Phillips has produced numerous TCR video series and authored several books. The latest of the key-tapping efforts is A Good Long Drive: Fifty Years of Texas Country Reporter, released in September of this year. Along with being a Silver Circle inductee within the Lone Star chapter of the National Academy of Television Arts and Sciences, he and the show have been additionally honored for work quality including more than 30 EMMY awards. Phillips continues to teach communication courses (since 1987) as an adjunct professor at Amberton University. Together as the down-home dynamic duo, the Phillips’ work with numerous charitable organizations throughout Texas. Additionally, they have hosted a TCR Festival for 25 years in Waxahachie. This year, the gathering takes place on October 23 with a variety of food offerings, arts & crafts, and music.

Kelli (Lee) Phillips has been a predominant figure on stage and in front of cameras since the age of 14. She appeared in commercials and ads while residing in Corpus Christi. Her first television position was as co-host of “Evening Magazine” in San Antonio at the age of 18. The female phenom was hired by KENS-TV while still a student at the University of Texas, and additionally worked with KTFM and KTSA in the Alamo city. Kelli moved to Beaumont in 1989 where she worked for several radio stations for a number of years before taking a morning news person position in 2003 with KFDM-TV. She took to the rungs of the career ladder and continued upwards through her promotion to anchor on the evening news broadcast.

It was during her employment with KFDM that Kelli and Bob exchanged their “I do’s” through marriage in 2007. Kelli had two college-age sons attending the University of Texas at the time and Bob came into the union having been single since the age of 40. The two had a home together in Beaumont (no longer the case) and also one in Dallas where Bob continued to live during the week while tending to the hosting of TCR. Bob would commute back and forth on weekends to strengthen the marital bond. It was not until 2016 that he convinced his bride to leave the station and become co-host of TCR.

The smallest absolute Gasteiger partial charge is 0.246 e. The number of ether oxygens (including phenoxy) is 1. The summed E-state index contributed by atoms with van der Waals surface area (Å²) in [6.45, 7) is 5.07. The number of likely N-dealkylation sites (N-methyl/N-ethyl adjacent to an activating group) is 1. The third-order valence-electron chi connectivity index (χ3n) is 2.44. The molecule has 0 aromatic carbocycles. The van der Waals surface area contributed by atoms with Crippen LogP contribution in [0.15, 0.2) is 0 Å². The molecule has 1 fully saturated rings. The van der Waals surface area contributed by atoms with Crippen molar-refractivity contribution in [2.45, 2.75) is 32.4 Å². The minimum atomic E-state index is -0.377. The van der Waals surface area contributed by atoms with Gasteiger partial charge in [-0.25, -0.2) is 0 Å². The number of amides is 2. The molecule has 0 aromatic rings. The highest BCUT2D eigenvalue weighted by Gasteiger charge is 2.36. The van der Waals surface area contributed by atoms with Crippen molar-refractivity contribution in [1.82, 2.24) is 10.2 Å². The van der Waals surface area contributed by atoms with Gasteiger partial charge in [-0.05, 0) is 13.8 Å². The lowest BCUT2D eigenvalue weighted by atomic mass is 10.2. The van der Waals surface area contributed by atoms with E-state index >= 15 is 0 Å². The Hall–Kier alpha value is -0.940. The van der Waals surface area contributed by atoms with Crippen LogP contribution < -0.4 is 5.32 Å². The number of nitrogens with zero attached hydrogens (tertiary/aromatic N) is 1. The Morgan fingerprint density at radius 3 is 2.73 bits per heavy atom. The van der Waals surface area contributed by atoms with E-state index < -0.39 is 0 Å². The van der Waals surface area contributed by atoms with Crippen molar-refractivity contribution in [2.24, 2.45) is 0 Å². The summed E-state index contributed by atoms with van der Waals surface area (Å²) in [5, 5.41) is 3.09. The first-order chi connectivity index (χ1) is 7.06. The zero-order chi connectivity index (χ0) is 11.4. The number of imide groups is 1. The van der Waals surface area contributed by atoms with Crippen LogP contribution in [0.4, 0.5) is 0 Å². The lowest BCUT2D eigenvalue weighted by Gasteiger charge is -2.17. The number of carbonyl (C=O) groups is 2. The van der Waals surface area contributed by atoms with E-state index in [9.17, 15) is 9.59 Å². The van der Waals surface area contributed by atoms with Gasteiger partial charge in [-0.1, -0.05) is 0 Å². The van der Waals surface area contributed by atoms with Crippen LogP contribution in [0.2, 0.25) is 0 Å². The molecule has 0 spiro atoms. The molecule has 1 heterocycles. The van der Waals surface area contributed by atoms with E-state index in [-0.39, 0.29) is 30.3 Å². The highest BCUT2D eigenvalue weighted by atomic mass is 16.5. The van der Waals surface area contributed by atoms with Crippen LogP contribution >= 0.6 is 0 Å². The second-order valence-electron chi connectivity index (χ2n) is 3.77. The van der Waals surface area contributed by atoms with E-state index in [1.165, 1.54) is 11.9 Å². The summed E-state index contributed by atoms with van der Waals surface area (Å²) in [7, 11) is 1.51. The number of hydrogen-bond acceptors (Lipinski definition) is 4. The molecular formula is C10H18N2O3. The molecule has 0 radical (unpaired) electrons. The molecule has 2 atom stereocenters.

As indicated by her co-host, Kelli is a welcome addition to the broadcasts. “The demographics of the watching audience has changed, and her presence is a great fit. She has a special way of empathizing. People are drawn to her and trust her,” says the maestro with the calming voice.

“I’m inquisitive about people in general. . . want to know what makes them tick. I do nothing to make them look bad,” says the female portion of the twosome. When asked why she feels viewers love the show, Kelli notes that “everything is positive and nothing controversial or political. People are looking for that approach in today’s world.”

So what’s the “secret sauce” that permeates the entire production . . . the elements that hoist the show into 30 minutes of enjoyment for viewers?

“Kuralt told me early on to ‘shut up and listen’ when considering how to deal effectively with people. Active listening is a means of allowing people to keep each other balanced,” says the eldest of the Phillips combo. “Seeking out people who are passionate about life in general, and then being passionate about telling their stories is the intended goal of the program. Living more in the moment and not worrying too much about tomorrow,” adds Phillips. Both characterize the effectiveness of the show in one small phrase. . . “people watching people to find out more about themselves.”

Tapped during the episodes of TCR is the uniqueness and so often sought-after calm associated with common folks. The ladies in Sweetwater who crochet the mats for the homeless. Maurice Jackson in O’Donnell who provides full-service for all (to include running tabs) at his gasoline station. The work ethic and easily noticed favorable character traits of Chito in Del Rio. So many more. These and others provide the stories that lift viewers out of the occasional funk that creeps into everyday lives. Clear and simple glimpses into existences where contentment breeds happiness and the therapeutic nature of talk becomes evident.

Settle in for some well-guided excursions by the Phillips duo into the lands of normalcy – stories sharing slices of humanity at its best. Areas where enthusiasm about life is commonplace and stress is routinely overcome by friendliness, humility, and acts of goodness.

Charles Kuralt would be so proud!